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The Tylenol Murders Remain One of Chicago’s Most Haunting Mysteries | Chicago Mysteries with Geoffrey Baer

The Tylenol Murders Remain One of Chicago’s Most Haunting Mysteries

Stylized image of Tylenol bottle on its side with Tylenol box in background

In 1982, seven deaths forever changed Americans’ sense of consumer safety. After someone poisoned Tylenol capsules with lethal doses of cyanide and placed them on store shelves where unsuspecting customers purchased them, Chicago – and the rest of the country – was rattled with a newfound realization that the products in their medicine cabinets may not be as safe as previously thought. Though the mystery remains as to who poisoned the capsules and why, one particular suspect emerged and remained on investigators’ radar for decades. To gain insight into one of Chicago’s most enduring and haunting mysteries, Geoffrey Baer interviewed as part of Chicago Mysteries a local reporter, a public health official, and an assistant U.S. attorney who investigated the case and prosecuted the prime suspect, albeit on a lesser charge.

Public Panic

When a 12-year-old girl in Elk Grove Village wasn’t feeling well on September 28, 1982, she took an Extra-Strength Tylenol capsule. She was hospitalized after getting much sicker, and she died the next day. Over the next three days, six more people – all of whom were in their 20s and 30s and three of whom were from the same family – died. They were all otherwise healthy, and they had all taken Extra-Strength Tylenol. A public health nurse quickly linked the deaths to Tylenol, possibly saving many other lives.

Six of the deaths occurred in the northwest and western suburbs, and one woman died in the city of Chicago. WLS reporter Chuck Goudie was assigned to cover the story in Arlington Heights. Goudie told Geoffrey Baer in a Chicago Mysteries interview that one particular memory from reporting in those first few days stands out.

“All of a sudden, as the sun is setting, you have ambulances and police cars cruising through the neighborhoods with their loudspeakers warning people that if they have Tylenol in their bathrooms, don’t take it…The authorities had no clue what they were dealing with.”
Chuck Goudie, WLS reporter

Investigators determined that the bottles the victims had used were tainted with lethal amounts of cyanide. Part of what made the deaths so frightening to the public, said Goudie, was that there was no pattern that suggested particular individuals were targeted. It was entirely, terrifyingly random. On October 5, Johnson & Johnson, which manufactures Tylenol, issued a recall of 31 million bottles and halted production at a cost of $100 million. Authorities discovered that the capsules had been manufactured in different locations. That led them to the conclusion that someone had removed the pills from store shelves, pulled apart the gelatin capsules to fill them with cyanide, reassembled the packaging, and then placed the poisoned pills back on the shelves.

“I went through my kitchen cabinet. I went through the bathroom cabinets, but it’s not so much looking for Tylenol as it was not knowing what else I should look for,” Jeremy Margolis told Baer in an interview. Margolis served as the assistant U.S. attorney during the time of the Tylenol murders and worked on the case. “Back in those days, there was no such thing as tamper-proof packaging.”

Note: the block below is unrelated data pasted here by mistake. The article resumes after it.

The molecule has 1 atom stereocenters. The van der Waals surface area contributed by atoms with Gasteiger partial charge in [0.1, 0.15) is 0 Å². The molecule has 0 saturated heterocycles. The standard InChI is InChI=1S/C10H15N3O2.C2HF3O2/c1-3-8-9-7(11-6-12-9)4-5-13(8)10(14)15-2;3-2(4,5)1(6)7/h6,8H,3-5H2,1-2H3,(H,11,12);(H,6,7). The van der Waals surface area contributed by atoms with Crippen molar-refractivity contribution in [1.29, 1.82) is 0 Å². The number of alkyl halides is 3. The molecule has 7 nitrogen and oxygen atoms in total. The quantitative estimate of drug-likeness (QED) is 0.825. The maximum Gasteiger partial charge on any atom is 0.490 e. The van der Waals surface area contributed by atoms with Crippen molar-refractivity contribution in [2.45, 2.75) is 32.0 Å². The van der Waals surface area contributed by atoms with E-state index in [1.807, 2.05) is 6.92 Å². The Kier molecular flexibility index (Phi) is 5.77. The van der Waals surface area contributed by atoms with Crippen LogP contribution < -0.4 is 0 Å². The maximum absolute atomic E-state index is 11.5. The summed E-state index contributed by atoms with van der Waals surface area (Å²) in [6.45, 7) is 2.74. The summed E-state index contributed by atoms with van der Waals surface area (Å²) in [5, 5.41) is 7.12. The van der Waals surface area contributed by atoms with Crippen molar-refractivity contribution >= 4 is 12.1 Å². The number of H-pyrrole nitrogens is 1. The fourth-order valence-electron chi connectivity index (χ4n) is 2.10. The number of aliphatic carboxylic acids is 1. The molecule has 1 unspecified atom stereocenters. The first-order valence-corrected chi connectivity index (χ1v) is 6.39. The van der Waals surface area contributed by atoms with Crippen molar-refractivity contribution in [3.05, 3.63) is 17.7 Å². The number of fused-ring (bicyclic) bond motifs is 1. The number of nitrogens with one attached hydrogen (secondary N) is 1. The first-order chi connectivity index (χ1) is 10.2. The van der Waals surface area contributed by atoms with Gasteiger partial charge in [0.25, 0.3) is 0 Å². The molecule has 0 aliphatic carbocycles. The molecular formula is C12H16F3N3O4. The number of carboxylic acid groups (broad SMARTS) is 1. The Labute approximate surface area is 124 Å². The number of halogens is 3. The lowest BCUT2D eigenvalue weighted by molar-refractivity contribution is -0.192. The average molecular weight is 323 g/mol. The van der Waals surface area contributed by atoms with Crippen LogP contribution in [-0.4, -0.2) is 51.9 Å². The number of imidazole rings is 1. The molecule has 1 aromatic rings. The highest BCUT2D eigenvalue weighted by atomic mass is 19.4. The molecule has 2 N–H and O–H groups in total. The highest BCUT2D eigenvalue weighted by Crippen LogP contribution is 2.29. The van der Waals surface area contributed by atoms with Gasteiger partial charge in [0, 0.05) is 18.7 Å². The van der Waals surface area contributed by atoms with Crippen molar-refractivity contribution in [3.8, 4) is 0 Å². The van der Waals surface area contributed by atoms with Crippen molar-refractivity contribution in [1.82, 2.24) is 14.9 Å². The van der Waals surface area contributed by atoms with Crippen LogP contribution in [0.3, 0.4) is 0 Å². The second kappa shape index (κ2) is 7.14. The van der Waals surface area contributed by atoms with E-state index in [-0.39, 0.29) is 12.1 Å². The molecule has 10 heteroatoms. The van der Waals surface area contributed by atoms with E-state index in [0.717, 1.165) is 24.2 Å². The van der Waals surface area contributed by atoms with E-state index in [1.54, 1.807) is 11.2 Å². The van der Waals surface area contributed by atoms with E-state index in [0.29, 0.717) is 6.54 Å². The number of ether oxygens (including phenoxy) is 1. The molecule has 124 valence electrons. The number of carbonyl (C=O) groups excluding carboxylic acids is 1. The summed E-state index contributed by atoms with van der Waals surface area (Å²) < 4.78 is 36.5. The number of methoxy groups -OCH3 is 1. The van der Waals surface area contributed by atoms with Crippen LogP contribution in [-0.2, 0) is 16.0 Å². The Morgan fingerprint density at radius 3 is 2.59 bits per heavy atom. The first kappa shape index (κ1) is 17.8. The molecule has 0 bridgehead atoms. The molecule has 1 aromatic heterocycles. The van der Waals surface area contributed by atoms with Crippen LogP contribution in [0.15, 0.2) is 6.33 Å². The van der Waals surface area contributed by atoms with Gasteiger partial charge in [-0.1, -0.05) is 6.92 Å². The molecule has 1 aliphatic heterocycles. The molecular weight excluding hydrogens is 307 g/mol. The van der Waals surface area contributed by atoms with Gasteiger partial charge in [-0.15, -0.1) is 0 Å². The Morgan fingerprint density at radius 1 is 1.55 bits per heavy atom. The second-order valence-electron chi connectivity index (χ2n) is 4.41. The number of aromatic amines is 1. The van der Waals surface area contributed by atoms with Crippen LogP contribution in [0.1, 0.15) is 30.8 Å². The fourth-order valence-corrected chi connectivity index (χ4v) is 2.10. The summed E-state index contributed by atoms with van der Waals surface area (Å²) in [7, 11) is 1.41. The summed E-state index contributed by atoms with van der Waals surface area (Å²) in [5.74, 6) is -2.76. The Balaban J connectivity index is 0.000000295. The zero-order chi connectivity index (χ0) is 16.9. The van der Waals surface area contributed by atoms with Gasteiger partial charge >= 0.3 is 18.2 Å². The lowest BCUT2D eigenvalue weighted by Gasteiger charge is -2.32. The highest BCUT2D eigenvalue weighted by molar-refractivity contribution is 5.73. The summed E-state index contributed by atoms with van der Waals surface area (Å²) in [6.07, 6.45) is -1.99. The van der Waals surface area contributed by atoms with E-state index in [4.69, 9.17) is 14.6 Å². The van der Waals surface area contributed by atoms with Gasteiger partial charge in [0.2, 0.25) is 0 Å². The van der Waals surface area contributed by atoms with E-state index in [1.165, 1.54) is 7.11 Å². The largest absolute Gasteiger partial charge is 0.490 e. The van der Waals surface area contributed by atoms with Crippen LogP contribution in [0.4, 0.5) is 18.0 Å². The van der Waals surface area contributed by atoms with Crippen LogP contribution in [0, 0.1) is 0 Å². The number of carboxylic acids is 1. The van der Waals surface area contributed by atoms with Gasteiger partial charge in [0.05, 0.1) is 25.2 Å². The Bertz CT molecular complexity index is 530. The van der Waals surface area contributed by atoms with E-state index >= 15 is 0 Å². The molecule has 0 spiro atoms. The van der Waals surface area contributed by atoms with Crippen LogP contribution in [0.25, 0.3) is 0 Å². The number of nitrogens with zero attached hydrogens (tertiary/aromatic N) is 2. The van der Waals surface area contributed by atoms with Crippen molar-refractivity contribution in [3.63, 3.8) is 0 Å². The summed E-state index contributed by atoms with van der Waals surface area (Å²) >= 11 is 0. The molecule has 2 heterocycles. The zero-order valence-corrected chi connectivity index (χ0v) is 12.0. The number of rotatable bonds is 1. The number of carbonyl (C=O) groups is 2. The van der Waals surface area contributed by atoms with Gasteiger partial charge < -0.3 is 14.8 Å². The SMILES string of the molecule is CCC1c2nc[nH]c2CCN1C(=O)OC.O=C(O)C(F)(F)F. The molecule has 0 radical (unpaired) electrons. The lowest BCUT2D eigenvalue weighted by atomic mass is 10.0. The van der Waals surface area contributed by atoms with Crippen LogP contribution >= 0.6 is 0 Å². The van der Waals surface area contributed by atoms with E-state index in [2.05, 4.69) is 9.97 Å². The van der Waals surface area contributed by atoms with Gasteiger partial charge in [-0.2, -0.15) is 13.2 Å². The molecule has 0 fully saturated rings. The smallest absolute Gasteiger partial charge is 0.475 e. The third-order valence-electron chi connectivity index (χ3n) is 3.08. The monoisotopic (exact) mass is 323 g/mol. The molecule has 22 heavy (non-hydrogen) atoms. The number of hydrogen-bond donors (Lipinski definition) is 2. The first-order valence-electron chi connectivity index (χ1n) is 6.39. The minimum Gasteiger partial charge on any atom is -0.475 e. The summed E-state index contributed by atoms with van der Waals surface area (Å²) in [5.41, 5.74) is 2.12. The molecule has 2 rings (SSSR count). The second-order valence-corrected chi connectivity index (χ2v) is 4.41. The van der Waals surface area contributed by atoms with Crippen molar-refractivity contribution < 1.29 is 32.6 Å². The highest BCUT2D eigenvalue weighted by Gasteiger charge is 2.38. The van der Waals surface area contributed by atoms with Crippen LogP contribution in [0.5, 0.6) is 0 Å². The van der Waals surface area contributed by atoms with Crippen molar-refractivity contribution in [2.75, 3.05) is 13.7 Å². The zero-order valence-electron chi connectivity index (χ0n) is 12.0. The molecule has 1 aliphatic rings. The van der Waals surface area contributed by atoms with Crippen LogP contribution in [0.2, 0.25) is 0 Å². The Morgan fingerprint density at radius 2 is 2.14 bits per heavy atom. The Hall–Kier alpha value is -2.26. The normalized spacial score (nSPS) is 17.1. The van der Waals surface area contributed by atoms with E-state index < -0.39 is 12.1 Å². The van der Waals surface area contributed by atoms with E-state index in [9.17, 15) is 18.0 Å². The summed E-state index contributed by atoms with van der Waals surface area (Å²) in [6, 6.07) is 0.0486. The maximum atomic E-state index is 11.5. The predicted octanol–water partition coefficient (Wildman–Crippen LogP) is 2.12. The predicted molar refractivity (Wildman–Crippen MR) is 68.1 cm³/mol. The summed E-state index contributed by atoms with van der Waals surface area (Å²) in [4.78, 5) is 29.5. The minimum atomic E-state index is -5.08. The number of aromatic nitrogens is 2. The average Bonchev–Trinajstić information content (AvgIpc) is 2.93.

Michael Petros worked in a laboratory for the Chicago Department of Health that was tasked with looking through thousands of bottles and an estimated 80,000 individual capsules of Tylenol to look for cyanide. At the time, there was no chemical test for cyanide; the lab staff had to visually inspect each capsule.

“What we were looking for were these heavy crystals – almost like rock salt, but a little bit smaller – that were put in those capsules because, at the time, they could be just pulled apart,” Petros told Baer. While Petros’s team did not test any of the bottles associated with the murders, someone else in the same facility did find another poisoned bottle.

“It came from a store near where the Chicago fatality occurred. So as soon as that was found, we notified our lab director, who notified law enforcement and they collected that right away,” Petros said. “I never looked at the over-the-counter medicines at the stores the same way.”

The Tylenol murders marked a change of tide. It was a massive news story.

“Our newscasts were wall to wall with this story, and rightly so. You had a number of people dead and almost every question unanswered,” Goudie said. “It was, to be trite, an all-hands-on-deck situation not only for law enforcement, but for news organizations.”

For law enforcement, there was one key question: Who would commit a crime like this and why?

The Suspect That Stood Out

As a task force of local police, state police, and the FBI took on the case, Johnson & Johnson and the White House received letters from someone demanding $1 million to stop the murders.

“I was elated that we got…an investigative break. I mean, to have a piece of paper, an original piece of paper with information on it, it was like manna from heaven. We were thrilled,” Margolis said.

Investigators eventually traced the letters back to a man named James William Lewis, who had used his former employer’s postage meters to send the notes. Using coded messages in advertisements placed in the Chicago Tribune, investigators, posing as the recipients of Lewis’ letters, covertly communicated with their suspect, whom they believed to be in New York. “FBI agents went to every single location in the five boroughs where one could obtain the Tribune,” Margolis said. “Some were under surveillance. Others, like libraries, were visited, contacted, and the librarians interviewed and put on notice.” When a librarian spotted Lewis, she contacted police, and he was arrested.